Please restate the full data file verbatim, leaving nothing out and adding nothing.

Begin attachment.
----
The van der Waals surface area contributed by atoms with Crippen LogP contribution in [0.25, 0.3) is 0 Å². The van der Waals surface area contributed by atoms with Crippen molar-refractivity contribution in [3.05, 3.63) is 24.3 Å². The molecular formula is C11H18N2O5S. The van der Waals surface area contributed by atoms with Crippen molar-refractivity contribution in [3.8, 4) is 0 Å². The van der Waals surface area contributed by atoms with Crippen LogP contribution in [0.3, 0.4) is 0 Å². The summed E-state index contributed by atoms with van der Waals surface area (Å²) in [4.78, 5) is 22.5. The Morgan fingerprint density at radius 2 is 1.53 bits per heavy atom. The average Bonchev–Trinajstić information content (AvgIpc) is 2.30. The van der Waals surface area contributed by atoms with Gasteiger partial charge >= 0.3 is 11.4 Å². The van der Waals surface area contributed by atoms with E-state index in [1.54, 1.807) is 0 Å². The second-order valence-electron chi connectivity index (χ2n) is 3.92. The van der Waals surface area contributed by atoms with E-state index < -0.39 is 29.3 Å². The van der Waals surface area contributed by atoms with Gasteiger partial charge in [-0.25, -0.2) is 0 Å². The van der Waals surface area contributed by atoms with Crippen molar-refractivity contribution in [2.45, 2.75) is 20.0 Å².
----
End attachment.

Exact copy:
The van der Waals surface area contributed by atoms with Crippen LogP contribution in [0.25, 0.3) is 0 Å². The van der Waals surface area contributed by atoms with Crippen molar-refractivity contribution in [3.05, 3.63) is 24.3 Å². The molecular formula is C11H18N2O5S. The van der Waals surface area contributed by atoms with Crippen molar-refractivity contribution in [3.8, 4) is 0 Å². The van der Waals surface area contributed by atoms with Crippen LogP contribution in [0.3, 0.4) is 0 Å². The summed E-state index contributed by atoms with van der Waals surface area (Å²) in [4.78, 5) is 22.5. The Morgan fingerprint density at radius 2 is 1.53 bits per heavy atom. The average Bonchev–Trinajstić information content (AvgIpc) is 2.30. The van der Waals surface area contributed by atoms with Gasteiger partial charge >= 0.3 is 11.4 Å². The van der Waals surface area contributed by atoms with E-state index in [1.54, 1.807) is 0 Å². The second-order valence-electron chi connectivity index (χ2n) is 3.92. The van der Waals surface area contributed by atoms with E-state index < -0.39 is 29.3 Å². The van der Waals surface area contributed by atoms with Gasteiger partial charge in [-0.25, -0.2) is 0 Å². The van der Waals surface area contributed by atoms with Crippen molar-refractivity contribution in [2.45, 2.75) is 20.0 Å².